Rev. Paula Norbert
Epiphany: Matthew 2:1-12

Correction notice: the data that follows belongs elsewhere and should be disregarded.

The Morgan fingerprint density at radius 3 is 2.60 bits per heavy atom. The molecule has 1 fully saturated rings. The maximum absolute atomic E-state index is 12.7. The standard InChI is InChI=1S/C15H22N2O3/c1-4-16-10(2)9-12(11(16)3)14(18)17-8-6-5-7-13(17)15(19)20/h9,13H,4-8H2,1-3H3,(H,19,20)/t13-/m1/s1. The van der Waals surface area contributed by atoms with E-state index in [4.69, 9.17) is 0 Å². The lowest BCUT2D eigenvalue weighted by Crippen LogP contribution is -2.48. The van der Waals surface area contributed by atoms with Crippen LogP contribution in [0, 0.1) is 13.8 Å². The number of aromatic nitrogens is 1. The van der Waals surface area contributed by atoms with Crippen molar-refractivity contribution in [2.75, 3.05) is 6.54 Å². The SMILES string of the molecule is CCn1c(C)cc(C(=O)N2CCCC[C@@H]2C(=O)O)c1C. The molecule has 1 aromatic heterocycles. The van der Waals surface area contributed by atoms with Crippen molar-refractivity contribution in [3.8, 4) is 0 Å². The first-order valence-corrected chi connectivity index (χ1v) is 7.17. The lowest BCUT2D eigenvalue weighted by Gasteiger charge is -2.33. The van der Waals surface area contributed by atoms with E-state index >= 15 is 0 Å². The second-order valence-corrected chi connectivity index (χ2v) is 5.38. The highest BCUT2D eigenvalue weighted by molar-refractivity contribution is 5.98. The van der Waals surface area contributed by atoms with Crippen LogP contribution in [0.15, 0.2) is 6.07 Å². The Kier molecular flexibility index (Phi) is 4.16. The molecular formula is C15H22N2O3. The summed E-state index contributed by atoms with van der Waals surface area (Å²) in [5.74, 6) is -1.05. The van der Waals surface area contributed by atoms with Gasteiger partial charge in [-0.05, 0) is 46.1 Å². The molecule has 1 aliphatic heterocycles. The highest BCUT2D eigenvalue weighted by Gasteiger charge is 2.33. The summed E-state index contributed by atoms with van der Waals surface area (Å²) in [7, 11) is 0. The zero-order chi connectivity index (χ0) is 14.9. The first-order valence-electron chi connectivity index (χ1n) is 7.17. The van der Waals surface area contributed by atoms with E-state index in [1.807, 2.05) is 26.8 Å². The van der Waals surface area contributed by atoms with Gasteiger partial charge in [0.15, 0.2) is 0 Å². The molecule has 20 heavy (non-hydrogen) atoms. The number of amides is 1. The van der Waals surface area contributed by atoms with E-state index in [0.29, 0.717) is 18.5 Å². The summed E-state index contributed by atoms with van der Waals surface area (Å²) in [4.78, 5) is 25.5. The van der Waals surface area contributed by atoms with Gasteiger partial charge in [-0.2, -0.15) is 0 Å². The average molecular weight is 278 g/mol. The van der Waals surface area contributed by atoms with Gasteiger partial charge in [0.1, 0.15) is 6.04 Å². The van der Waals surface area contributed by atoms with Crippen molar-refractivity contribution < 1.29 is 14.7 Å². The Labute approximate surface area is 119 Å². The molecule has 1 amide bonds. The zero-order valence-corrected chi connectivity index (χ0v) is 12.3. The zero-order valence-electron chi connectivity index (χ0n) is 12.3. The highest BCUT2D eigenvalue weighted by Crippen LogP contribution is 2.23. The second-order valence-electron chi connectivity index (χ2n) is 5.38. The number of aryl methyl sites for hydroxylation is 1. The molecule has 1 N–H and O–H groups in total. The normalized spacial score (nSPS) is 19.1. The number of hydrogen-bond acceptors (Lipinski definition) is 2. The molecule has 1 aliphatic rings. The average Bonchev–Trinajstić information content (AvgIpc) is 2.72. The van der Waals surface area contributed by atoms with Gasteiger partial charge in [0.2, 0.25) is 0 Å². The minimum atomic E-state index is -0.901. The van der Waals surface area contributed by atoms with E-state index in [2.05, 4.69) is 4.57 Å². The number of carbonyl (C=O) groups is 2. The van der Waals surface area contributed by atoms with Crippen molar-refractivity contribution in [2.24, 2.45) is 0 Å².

I want to wish you all a happy, healthy New Year. I know we bring our collective hopes and prayers to this moment and to this year ahead. We join with all those around the world who are hoping against hope for a far healthier, better year ahead when we may again visit with those we love, hug a precious grandchild or aging parent, shake the hand of a dear friend and be together for the simple, sacred moments of our life. We hear these beautiful words from Isaiah today, “Arise, shine; for your light has come, and the glory of the Lord has risen upon you… Lift up your eyes and look around, they all gather together, they come to you; your sons shall come from far away, and your daughters shall be carried on their nurses’ arms. Then you shall see and be radiant; your heart shall thrill and rejoice.” We listen to Matthew’s story of the wise men who ventured out to seek the child, seeking wisdom and understanding and to pay him homage. We too are seekers, seeking hope and the promise of better days, seeking justice and peace, seeking inspiration and love. Let us pray, O Holy One of light and radiance, show us your light, help us to see with new eyes your path to the source of your love. Be with us now and in the year ahead. Bless us and keep us safe. Amen.